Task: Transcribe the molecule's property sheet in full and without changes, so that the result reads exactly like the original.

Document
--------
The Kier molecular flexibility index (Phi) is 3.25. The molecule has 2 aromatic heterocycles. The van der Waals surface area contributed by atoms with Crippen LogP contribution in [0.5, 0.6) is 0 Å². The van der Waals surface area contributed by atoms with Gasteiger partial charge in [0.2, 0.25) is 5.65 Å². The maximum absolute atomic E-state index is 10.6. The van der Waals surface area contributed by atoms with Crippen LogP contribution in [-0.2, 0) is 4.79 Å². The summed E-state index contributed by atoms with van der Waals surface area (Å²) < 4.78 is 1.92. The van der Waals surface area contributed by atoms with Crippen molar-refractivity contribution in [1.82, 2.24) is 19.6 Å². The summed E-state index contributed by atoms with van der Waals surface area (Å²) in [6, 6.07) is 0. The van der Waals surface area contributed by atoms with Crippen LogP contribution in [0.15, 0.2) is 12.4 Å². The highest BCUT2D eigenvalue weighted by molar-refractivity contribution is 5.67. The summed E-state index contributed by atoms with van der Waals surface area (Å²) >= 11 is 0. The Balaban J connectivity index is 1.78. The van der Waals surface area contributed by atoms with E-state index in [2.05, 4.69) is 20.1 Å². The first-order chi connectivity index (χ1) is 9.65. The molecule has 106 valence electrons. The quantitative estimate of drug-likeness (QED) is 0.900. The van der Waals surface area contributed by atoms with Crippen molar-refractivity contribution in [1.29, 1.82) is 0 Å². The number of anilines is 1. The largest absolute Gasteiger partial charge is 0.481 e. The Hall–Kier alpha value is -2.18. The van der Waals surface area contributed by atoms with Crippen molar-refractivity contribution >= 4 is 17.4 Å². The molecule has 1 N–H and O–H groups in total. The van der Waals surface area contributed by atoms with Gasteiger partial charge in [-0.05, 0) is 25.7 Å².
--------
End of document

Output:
The Kier molecular flexibility index (Phi) is 3.25. The molecule has 2 aromatic heterocycles. The van der Waals surface area contributed by atoms with Crippen LogP contribution in [0.5, 0.6) is 0 Å². The van der Waals surface area contributed by atoms with Gasteiger partial charge in [0.2, 0.25) is 5.65 Å². The maximum absolute atomic E-state index is 10.6. The van der Waals surface area contributed by atoms with Crippen LogP contribution in [-0.2, 0) is 4.79 Å². The summed E-state index contributed by atoms with van der Waals surface area (Å²) < 4.78 is 1.92. The van der Waals surface area contributed by atoms with Crippen molar-refractivity contribution in [1.82, 2.24) is 19.6 Å². The summed E-state index contributed by atoms with van der Waals surface area (Å²) in [6, 6.07) is 0. The van der Waals surface area contributed by atoms with Crippen LogP contribution in [0.15, 0.2) is 12.4 Å². The highest BCUT2D eigenvalue weighted by molar-refractivity contribution is 5.67. The summed E-state index contributed by atoms with van der Waals surface area (Å²) >= 11 is 0. The Balaban J connectivity index is 1.78. The van der Waals surface area contributed by atoms with E-state index in [2.05, 4.69) is 20.1 Å². The first-order chi connectivity index (χ1) is 9.65. The molecule has 106 valence electrons. The quantitative estimate of drug-likeness (QED) is 0.900. The van der Waals surface area contributed by atoms with Crippen molar-refractivity contribution in [1.29, 1.82) is 0 Å². The number of anilines is 1. The largest absolute Gasteiger partial charge is 0.481 e. The Hall–Kier alpha value is -2.18. The van der Waals surface area contributed by atoms with Crippen molar-refractivity contribution >= 4 is 17.4 Å². The molecule has 1 N–H and O–H groups in total. The van der Waals surface area contributed by atoms with Gasteiger partial charge in [-0.05, 0) is 25.7 Å².